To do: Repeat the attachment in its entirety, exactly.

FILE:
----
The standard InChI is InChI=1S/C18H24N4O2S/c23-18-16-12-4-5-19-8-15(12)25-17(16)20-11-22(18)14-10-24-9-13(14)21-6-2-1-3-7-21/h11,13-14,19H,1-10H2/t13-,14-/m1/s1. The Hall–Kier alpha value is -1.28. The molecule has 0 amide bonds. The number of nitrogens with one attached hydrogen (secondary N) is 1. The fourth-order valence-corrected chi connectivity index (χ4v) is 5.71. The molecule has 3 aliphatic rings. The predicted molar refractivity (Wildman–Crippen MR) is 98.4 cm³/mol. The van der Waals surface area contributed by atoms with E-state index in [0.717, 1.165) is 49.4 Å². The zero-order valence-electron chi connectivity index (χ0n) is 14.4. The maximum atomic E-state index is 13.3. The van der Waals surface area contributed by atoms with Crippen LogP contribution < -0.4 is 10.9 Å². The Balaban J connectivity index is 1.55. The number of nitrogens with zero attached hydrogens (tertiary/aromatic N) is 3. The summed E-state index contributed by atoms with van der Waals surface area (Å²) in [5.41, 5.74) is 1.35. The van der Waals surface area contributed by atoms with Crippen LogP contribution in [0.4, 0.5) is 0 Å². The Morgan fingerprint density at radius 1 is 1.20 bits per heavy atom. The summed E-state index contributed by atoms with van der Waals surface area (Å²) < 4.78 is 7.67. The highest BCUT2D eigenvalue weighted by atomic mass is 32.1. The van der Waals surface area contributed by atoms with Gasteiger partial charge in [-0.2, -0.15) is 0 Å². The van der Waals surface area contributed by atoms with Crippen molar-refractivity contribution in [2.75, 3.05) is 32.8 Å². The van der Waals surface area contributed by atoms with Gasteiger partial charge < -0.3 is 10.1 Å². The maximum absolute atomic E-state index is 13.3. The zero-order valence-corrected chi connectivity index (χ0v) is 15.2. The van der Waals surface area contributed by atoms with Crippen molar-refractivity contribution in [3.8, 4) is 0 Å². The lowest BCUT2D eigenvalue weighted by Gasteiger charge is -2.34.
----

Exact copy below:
The standard InChI is InChI=1S/C18H24N4O2S/c23-18-16-12-4-5-19-8-15(12)25-17(16)20-11-22(18)14-10-24-9-13(14)21-6-2-1-3-7-21/h11,13-14,19H,1-10H2/t13-,14-/m1/s1. The Hall–Kier alpha value is -1.28. The molecule has 0 amide bonds. The number of nitrogens with one attached hydrogen (secondary N) is 1. The fourth-order valence-corrected chi connectivity index (χ4v) is 5.71. The molecule has 3 aliphatic rings. The predicted molar refractivity (Wildman–Crippen MR) is 98.4 cm³/mol. The van der Waals surface area contributed by atoms with E-state index in [0.717, 1.165) is 49.4 Å². The zero-order valence-electron chi connectivity index (χ0n) is 14.4. The maximum atomic E-state index is 13.3. The van der Waals surface area contributed by atoms with Crippen LogP contribution < -0.4 is 10.9 Å². The Balaban J connectivity index is 1.55. The number of nitrogens with zero attached hydrogens (tertiary/aromatic N) is 3. The summed E-state index contributed by atoms with van der Waals surface area (Å²) in [5.41, 5.74) is 1.35. The van der Waals surface area contributed by atoms with Crippen LogP contribution in [0.4, 0.5) is 0 Å². The Morgan fingerprint density at radius 1 is 1.20 bits per heavy atom. The summed E-state index contributed by atoms with van der Waals surface area (Å²) < 4.78 is 7.67. The highest BCUT2D eigenvalue weighted by atomic mass is 32.1. The van der Waals surface area contributed by atoms with Gasteiger partial charge in [-0.2, -0.15) is 0 Å². The van der Waals surface area contributed by atoms with Crippen molar-refractivity contribution in [2.75, 3.05) is 32.8 Å². The van der Waals surface area contributed by atoms with Gasteiger partial charge < -0.3 is 10.1 Å². The maximum absolute atomic E-state index is 13.3. The zero-order valence-corrected chi connectivity index (χ0v) is 15.2. The van der Waals surface area contributed by atoms with Crippen molar-refractivity contribution in [3.8, 4) is 0 Å². The lowest BCUT2D eigenvalue weighted by Gasteiger charge is -2.34.